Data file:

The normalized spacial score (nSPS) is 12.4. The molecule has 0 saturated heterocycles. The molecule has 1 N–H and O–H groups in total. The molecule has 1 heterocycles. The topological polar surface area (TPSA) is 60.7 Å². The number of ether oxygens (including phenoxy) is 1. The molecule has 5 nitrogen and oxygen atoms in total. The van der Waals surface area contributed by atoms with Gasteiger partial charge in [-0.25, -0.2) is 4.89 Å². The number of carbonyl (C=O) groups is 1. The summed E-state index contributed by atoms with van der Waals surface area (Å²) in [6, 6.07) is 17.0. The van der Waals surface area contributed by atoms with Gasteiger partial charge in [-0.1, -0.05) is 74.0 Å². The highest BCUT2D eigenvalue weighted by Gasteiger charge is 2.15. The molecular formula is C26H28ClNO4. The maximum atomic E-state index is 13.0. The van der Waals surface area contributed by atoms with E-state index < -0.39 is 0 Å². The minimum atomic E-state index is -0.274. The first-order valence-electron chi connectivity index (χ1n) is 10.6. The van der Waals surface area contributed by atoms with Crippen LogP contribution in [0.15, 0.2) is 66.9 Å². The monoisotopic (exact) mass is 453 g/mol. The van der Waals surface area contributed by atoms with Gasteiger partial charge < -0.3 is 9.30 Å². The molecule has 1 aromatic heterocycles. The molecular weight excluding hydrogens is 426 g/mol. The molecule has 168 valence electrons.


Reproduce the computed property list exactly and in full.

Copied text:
The normalized spacial score (nSPS) is 12.4. The molecule has 0 saturated heterocycles. The molecule has 1 N–H and O–H groups in total. The molecule has 1 heterocycles. The topological polar surface area (TPSA) is 60.7 Å². The number of ether oxygens (including phenoxy) is 1. The molecule has 5 nitrogen and oxygen atoms in total. The van der Waals surface area contributed by atoms with Gasteiger partial charge in [-0.25, -0.2) is 4.89 Å². The number of carbonyl (C=O) groups is 1. The summed E-state index contributed by atoms with van der Waals surface area (Å²) in [6, 6.07) is 17.0. The van der Waals surface area contributed by atoms with Gasteiger partial charge in [-0.1, -0.05) is 74.0 Å². The highest BCUT2D eigenvalue weighted by Gasteiger charge is 2.15. The molecular formula is C26H28ClNO4. The maximum atomic E-state index is 13.0. The van der Waals surface area contributed by atoms with E-state index < -0.39 is 0 Å². The minimum atomic E-state index is -0.274. The first-order valence-electron chi connectivity index (χ1n) is 10.6. The van der Waals surface area contributed by atoms with Crippen LogP contribution in [0.15, 0.2) is 66.9 Å². The monoisotopic (exact) mass is 453 g/mol. The van der Waals surface area contributed by atoms with Gasteiger partial charge < -0.3 is 9.30 Å². The molecule has 1 aromatic heterocycles. The molecular weight excluding hydrogens is 426 g/mol. The molecule has 168 valence electrons.